Mar 20, 2013
10:57 AMConnecticut Today
The Best of Connecticut State Parks
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Spot that no one know about but everyone should? (Best-kept secret)
The most significant battle you’ve never heard of in the War of 1812 was fought right here in Connecticut, two hundred years ago. Commodore Stephen Decatur took a squadron of two frigates and a sloop out of New York and up the Sound, trying to break through the British blockade out into the Atlantic. On June 1, 1813, they managed to sidestep the battleship HMS Ramillies without fighting her; but almost immediately, they ran into an overwhelmingly superior English squadron that was coming to New London to strengthen the blockade. They had no alternative but to run back to New London under the protection of the forts.
For the rest of the war, the British kept Decatur bottled up in the Thames River while saboteurs, submarines and adventurers of all sorts tried to attack the English ships. While the enemy was able to range up and down the Sound, and burn the defenseless village of Essex, the two forts of New London kept Decatur and New London safe.
Both forts are now state parks. Fort Trumbull was rebuilt between 1835 and 1849, and is much larger than the 1812 fort. Fort Griswold was the site of a Revolutionary War massacre, so every effort was made to preserve it in its original condition. But when Decatur’s ships sought protection under its guns, a new fortification was built: a so-called “water battery” with its own magazine and shot furnace. This is the lower battery, down the hill from the main fort. In my opinion, it is Connecticut’s finest War of 1812 interpretive site.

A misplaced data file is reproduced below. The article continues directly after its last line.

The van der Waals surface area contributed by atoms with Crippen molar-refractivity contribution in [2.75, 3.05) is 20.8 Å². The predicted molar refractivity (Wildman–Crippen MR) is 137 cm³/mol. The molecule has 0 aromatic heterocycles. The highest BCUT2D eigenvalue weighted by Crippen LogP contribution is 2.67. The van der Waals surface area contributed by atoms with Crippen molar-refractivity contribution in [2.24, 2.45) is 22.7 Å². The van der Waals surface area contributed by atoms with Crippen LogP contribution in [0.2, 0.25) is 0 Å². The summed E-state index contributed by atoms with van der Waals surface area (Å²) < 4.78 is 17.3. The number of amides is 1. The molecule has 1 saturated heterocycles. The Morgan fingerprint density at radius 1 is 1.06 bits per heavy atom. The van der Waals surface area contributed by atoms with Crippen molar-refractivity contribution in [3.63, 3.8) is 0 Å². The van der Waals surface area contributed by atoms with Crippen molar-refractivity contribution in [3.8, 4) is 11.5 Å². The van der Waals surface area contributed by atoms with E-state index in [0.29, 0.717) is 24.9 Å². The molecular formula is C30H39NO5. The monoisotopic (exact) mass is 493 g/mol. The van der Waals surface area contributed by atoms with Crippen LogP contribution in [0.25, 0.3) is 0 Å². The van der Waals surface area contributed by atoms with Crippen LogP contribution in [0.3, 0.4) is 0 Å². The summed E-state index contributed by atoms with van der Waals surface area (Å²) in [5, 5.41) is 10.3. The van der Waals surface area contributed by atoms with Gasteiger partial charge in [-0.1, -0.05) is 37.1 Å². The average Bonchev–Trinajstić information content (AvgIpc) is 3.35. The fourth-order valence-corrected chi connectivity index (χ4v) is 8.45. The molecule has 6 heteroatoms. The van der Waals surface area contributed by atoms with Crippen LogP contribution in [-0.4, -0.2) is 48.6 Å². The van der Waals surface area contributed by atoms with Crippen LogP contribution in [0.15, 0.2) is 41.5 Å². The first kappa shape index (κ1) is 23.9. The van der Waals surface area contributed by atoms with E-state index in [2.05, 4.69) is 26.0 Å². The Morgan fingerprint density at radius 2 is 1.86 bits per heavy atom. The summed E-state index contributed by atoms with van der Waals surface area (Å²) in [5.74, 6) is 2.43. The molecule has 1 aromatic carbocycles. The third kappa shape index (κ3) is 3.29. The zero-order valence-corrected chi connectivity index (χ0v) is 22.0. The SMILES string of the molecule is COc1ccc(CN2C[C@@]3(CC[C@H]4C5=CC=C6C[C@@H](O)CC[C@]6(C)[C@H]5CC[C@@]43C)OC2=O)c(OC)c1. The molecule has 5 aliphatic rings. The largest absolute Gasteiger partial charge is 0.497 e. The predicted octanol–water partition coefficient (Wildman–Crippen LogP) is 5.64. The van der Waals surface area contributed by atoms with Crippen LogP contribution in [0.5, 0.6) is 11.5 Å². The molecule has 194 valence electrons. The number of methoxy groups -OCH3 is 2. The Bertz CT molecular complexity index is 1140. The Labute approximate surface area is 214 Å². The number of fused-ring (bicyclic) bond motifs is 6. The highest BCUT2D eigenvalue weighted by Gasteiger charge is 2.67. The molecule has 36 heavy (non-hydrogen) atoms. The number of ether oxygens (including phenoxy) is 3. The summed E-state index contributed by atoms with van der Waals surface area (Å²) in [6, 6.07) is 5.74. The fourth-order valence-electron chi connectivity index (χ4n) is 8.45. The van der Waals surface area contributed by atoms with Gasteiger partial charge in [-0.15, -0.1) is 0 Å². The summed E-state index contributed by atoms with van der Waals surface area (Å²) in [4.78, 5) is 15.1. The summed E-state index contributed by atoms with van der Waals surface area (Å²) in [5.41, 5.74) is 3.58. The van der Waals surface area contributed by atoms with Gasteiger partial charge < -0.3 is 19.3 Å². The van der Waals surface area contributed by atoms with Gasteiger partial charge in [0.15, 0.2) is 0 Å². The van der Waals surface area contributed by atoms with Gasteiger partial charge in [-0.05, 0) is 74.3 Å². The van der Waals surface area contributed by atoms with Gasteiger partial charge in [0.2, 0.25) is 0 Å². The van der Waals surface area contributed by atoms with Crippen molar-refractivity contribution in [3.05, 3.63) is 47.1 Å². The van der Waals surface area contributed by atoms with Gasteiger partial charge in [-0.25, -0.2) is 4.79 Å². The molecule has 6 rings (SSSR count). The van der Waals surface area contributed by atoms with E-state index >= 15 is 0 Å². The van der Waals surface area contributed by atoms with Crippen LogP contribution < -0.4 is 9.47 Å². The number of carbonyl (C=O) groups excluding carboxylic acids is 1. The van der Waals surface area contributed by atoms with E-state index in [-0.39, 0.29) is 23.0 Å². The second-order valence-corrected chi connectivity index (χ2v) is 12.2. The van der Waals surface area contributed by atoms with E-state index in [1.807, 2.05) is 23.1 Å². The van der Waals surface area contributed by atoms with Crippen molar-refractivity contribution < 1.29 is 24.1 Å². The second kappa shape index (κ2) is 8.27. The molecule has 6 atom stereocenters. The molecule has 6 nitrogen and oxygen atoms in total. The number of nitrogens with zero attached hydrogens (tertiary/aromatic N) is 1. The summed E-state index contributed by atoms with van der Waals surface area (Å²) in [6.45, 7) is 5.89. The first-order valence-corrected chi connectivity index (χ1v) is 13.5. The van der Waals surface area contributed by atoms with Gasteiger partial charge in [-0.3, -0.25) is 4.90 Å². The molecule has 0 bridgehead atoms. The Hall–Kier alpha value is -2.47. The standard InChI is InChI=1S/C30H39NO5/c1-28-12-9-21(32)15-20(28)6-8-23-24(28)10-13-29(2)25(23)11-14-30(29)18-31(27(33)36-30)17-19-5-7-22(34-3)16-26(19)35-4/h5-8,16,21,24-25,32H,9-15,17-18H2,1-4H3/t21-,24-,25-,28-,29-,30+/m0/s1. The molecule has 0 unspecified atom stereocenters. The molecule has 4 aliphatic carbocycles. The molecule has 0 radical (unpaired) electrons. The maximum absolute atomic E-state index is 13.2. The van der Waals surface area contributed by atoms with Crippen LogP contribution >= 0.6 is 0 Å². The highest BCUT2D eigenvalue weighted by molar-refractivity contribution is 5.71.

Most “remote” wilderness experience in the middle of a densely populated area?
The Regicides Trail up the back of West Rock Ridge State Park is a Blue-Blazed trail that begins in the city of New Haven, just north of the summit of the mountain, then runs north for seven miles without crossing a single active road. It hugs the cliff edge, and the views into Bethany and Prospect are some of the best in the state.
Regicides Trail parallels Baldwin Drive, a now-abandoned depression era work project once considered one of New England’s finest scenic roads. Today, it serves bicyclists, wheelchair athletes and people who simply prefer pavement.
By the way, the name “Regicides” derives from “Judges’ Cave” at the southern terminus of the trail. Two of the jurists who signed the death warrant for King Charles I hid out in this glacial deposition in 1661 to avoid the wrath of the crown after the Restoration. It was considered the first act of defiance against royal authority in American history.
Imagine if New York, Boston, or Washington had a trail that started from inside the city limits overlooking a beautiful view of the skyline, then ran up a ridgeline for seven miles without crossing a single road? They’d never stop bragging.
Connecticut has a pretty spectacular piece of the Appalachian Trail—it covers the highest summit in the state [Bear Mountain], some pretty athletic terrain below that, followed by this long, flat river-walk that is about the sweetest chunk of the whole AT. But on a summer weekend, there can be so much traffic that if you stop to take a picture, you’ll get run over by three or four hiking groups coming up behind you.